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Letter ReferenceHRC/OliveSchreinerUncatLetters/OS-TFisherUnwin/25
ArchiveHarry Ransom Center, University of Texas, Austin
Epistolary TypeLetter
Letter Date12 April 1896
Address FromThe Homestead, Kimberley, Northern Cape
Address To11 Paternoster Buildings, City, London
Who ToT. Fisher Unwin
Other Versions
PermissionsPlease read before using or citing this transcription
Legend
The Project is grateful to the Harry Ransom Humanities Research Center, the University of Texas at Austin, for kindly allowing us to transcribe this Olive Schreiner letter, which is part of its Manuscript Collections. This holding letter replying to a letter Unwin had sent to Olive Schreiner was sent by Cronwright-Schreiner, acting as Schreiner's amanuensis or secretary.
1The Homestead
2Kimberley
3Cape Colony
412th Apl. 1896
5
6T. Fisher Unwin Esq
711 Paternoster Buildings
8London E.C.
9
10Dear Sir,
11
12Your letters of Nov. 13th 1895, and March 6th 1895, addressed to my
13wife, Matjesfontein, have only today come to hand here. I can today do
14nothing more than merely acknowledge their receipt, and express my
15regret at their long delay. I hope to reply at an early date.
16
17Her address is as per this letter.
18
19I am,
20Yours truly,
21S.C.Cronwright Schreiner
22
Notation
Unwin was interested in publishing Schreiner’s (1896) The Political Situation, which had been read as an address in Kimberley Town Hall by Cronwright-Schreiner in August 1895. On this, Cronwright-Schreiner wrote to Unwin on 19 July 1896 as follows:

‘The Homestead
Kimberley
Cape Colony
19th July. 96

^Private^

Dear Sir,

Your letter of 21st May duly reached me, and I at once wired the three words “Century London Cronwright”, thus agreeing to your publishing our paper on The Political Situation in terms of your letter. I trust you received the cable. My delay in writing is due to my absence from home.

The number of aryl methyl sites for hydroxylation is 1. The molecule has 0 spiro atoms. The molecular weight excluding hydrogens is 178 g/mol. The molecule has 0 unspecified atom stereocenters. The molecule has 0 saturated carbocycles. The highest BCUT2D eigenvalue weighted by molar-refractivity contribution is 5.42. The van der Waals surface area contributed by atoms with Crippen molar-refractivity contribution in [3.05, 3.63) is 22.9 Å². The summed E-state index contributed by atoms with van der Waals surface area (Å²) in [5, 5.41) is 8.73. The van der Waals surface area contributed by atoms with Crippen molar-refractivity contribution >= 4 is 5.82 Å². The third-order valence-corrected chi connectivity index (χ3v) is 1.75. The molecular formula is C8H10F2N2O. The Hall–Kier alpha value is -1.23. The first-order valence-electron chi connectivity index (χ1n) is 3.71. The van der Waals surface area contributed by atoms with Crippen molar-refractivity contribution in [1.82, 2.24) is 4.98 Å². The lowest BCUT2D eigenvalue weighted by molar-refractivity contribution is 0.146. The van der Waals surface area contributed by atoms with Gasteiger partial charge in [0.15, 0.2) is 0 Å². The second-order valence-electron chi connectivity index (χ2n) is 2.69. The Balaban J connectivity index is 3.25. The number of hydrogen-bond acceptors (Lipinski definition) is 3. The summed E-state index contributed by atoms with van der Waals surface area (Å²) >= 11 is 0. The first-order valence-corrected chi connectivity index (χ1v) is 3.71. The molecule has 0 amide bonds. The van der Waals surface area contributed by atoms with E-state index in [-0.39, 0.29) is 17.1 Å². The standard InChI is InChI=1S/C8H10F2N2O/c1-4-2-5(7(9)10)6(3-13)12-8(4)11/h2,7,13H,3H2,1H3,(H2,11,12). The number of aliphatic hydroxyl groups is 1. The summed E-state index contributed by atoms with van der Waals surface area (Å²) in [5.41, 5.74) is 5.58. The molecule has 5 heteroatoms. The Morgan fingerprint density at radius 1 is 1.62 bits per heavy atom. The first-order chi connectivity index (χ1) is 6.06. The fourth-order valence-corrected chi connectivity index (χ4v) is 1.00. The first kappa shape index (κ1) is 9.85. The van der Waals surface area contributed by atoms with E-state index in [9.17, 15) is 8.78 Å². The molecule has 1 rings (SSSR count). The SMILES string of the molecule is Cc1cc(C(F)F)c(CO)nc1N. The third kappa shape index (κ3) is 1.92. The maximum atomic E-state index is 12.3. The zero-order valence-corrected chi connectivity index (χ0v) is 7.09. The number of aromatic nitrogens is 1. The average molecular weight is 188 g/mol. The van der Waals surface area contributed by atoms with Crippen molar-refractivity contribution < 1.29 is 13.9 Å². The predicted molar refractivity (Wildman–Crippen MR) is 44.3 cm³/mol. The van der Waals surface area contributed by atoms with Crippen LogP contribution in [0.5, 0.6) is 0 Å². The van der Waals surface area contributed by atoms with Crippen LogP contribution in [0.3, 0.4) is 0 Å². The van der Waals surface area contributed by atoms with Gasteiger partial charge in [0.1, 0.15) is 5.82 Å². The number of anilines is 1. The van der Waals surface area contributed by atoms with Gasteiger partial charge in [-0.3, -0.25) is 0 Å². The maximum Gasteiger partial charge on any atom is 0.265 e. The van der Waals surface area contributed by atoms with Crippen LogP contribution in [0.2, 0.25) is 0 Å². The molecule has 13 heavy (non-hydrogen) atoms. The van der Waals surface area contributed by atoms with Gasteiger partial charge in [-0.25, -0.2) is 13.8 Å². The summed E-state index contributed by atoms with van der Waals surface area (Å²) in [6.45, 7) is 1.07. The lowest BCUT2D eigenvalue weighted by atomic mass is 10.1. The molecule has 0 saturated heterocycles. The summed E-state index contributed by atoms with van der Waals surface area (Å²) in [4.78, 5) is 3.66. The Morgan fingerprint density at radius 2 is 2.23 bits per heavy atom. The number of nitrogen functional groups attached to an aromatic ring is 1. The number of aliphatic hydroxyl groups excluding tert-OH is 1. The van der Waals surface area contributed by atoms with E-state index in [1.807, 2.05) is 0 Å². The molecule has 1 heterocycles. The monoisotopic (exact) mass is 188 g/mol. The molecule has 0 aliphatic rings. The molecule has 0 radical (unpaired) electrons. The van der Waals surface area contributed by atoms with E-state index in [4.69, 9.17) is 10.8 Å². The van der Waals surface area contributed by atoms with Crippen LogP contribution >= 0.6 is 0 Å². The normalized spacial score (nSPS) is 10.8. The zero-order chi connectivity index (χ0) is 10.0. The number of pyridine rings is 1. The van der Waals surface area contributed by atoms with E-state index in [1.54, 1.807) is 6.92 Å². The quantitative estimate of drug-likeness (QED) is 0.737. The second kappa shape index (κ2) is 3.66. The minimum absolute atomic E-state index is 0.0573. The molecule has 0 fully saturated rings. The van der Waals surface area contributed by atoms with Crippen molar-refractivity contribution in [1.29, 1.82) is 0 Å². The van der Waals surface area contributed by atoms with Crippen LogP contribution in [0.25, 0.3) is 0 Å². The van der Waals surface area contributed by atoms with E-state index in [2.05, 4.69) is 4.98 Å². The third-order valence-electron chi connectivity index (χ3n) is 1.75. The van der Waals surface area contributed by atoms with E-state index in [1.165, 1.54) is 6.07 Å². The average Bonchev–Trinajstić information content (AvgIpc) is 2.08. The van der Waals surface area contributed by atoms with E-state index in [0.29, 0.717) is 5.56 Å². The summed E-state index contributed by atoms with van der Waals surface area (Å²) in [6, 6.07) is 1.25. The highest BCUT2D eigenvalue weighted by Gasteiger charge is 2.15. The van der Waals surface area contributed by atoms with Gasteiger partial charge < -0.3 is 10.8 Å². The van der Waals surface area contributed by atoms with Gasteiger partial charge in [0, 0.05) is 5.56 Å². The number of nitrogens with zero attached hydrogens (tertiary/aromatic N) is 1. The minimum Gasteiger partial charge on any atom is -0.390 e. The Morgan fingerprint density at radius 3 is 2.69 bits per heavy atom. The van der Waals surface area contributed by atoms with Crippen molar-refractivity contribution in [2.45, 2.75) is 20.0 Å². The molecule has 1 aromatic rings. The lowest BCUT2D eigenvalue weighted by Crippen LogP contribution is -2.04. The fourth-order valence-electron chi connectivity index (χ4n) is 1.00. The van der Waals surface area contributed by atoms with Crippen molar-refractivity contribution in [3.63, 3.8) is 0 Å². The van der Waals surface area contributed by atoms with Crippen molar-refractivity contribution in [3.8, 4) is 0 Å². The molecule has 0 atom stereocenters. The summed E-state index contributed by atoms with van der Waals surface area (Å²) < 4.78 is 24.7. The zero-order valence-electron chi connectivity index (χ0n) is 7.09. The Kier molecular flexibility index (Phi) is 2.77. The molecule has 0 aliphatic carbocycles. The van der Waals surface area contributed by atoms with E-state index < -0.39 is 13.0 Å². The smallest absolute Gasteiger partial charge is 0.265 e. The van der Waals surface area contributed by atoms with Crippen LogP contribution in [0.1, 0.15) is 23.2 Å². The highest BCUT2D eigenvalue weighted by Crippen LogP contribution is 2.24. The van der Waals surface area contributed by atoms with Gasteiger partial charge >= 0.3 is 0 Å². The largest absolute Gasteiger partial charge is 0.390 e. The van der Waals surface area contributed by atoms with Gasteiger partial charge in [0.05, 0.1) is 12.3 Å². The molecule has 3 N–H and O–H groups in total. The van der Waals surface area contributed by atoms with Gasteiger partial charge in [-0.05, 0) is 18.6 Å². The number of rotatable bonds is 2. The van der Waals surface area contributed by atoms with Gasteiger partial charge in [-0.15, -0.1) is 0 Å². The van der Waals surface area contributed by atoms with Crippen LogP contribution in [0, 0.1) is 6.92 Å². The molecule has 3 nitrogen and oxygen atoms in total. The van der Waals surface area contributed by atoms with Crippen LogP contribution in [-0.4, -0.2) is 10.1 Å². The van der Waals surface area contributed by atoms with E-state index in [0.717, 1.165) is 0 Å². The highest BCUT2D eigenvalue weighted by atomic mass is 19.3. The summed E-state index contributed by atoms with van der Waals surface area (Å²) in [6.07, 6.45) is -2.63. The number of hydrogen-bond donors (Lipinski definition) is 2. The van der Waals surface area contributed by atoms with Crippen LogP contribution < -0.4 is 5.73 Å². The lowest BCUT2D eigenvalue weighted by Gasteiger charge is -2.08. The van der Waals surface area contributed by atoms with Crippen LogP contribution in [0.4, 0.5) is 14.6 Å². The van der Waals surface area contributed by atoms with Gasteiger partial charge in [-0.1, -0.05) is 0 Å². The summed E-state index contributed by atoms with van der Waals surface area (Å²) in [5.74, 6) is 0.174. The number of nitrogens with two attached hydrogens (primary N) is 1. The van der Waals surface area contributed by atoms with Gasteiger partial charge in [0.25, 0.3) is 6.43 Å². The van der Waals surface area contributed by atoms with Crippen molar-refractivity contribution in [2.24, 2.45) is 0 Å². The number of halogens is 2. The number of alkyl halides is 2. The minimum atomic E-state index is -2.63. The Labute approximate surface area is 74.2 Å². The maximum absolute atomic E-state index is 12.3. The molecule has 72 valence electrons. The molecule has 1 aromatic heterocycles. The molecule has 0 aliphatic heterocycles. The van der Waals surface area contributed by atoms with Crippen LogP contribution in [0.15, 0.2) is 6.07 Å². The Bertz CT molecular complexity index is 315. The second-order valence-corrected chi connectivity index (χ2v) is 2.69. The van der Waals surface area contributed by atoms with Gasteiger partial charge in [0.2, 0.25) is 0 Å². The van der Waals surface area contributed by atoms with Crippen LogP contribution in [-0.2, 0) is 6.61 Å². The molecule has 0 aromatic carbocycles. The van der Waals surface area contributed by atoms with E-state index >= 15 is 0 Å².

On 4th inst. I sent another paper on the same subject, a copy of which I enclose (with a leader on it). This paper is not so good as the other, as it is not a joint production: neither has it the advantage of my wife’s name. But if you can do anything with it, and care to do so, you are at liberty to do so.

With regard to the letter from the Editor of “Cosmopolis”, I trust that at some time in the future Mrs Schreiner may be able to publish in the magazine.

We have both read “Mr Magnus” with pleasure, not from the standpoint of its merit as a novel or for its literary worth, but for a singularly accurate portrayal of Kimberley life. I do not believe there is the slightest exaggeration: it should enable English readers to understand our Cape political life better.

With kind regards,
Yours very truly,
S.C. Cronwright Schreiner’

At least one of Schreiner's ‘Returned South African’ essays appeared in Cosmopolis. A set of these essays was to have been published as ‘Stray Thoughts on South Africa’ soon afterwards. However, although prepared for book publication, a dispute with a US publisher and the events of the South African War prevented this. They and some other essays were posthumously published as Thoughts on South Africa. The book referred to is: Francis R. Statham (1896) Mr Magnus, A Novel London: Fisher Unwin.